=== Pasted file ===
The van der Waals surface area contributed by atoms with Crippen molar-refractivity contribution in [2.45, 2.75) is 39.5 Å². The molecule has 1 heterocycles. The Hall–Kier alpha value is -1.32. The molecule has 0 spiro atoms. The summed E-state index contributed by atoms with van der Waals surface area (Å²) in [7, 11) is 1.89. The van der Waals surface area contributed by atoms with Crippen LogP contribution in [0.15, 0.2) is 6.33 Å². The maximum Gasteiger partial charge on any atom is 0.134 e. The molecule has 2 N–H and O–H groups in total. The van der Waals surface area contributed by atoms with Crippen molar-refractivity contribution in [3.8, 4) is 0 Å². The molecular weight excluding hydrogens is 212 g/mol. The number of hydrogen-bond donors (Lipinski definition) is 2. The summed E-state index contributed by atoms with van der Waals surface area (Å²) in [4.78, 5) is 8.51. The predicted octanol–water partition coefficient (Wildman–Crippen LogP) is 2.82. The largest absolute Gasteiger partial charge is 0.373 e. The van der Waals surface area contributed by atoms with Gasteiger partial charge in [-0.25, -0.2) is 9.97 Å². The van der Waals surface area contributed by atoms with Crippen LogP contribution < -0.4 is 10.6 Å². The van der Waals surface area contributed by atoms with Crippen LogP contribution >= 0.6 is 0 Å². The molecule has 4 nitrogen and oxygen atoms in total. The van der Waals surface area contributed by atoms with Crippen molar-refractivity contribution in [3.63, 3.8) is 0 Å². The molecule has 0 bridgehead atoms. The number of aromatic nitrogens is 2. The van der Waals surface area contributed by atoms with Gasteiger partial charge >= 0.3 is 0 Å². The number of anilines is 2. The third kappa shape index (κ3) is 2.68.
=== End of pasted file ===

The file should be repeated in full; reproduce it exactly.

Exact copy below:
The van der Waals surface area contributed by atoms with Crippen molar-refractivity contribution in [2.45, 2.75) is 39.5 Å². The molecule has 1 heterocycles. The Hall–Kier alpha value is -1.32. The molecule has 0 spiro atoms. The summed E-state index contributed by atoms with van der Waals surface area (Å²) in [7, 11) is 1.89. The van der Waals surface area contributed by atoms with Crippen LogP contribution in [0.15, 0.2) is 6.33 Å². The maximum Gasteiger partial charge on any atom is 0.134 e. The molecule has 2 N–H and O–H groups in total. The van der Waals surface area contributed by atoms with Crippen molar-refractivity contribution in [3.8, 4) is 0 Å². The molecular weight excluding hydrogens is 212 g/mol. The number of hydrogen-bond donors (Lipinski definition) is 2. The summed E-state index contributed by atoms with van der Waals surface area (Å²) in [4.78, 5) is 8.51. The predicted octanol–water partition coefficient (Wildman–Crippen LogP) is 2.82. The largest absolute Gasteiger partial charge is 0.373 e. The van der Waals surface area contributed by atoms with Gasteiger partial charge in [-0.25, -0.2) is 9.97 Å². The van der Waals surface area contributed by atoms with Crippen LogP contribution < -0.4 is 10.6 Å². The van der Waals surface area contributed by atoms with Crippen LogP contribution >= 0.6 is 0 Å². The molecule has 4 nitrogen and oxygen atoms in total. The van der Waals surface area contributed by atoms with Crippen molar-refractivity contribution in [3.63, 3.8) is 0 Å². The molecule has 0 bridgehead atoms. The number of aromatic nitrogens is 2. The van der Waals surface area contributed by atoms with Gasteiger partial charge >= 0.3 is 0 Å². The number of anilines is 2. The third kappa shape index (κ3) is 2.68.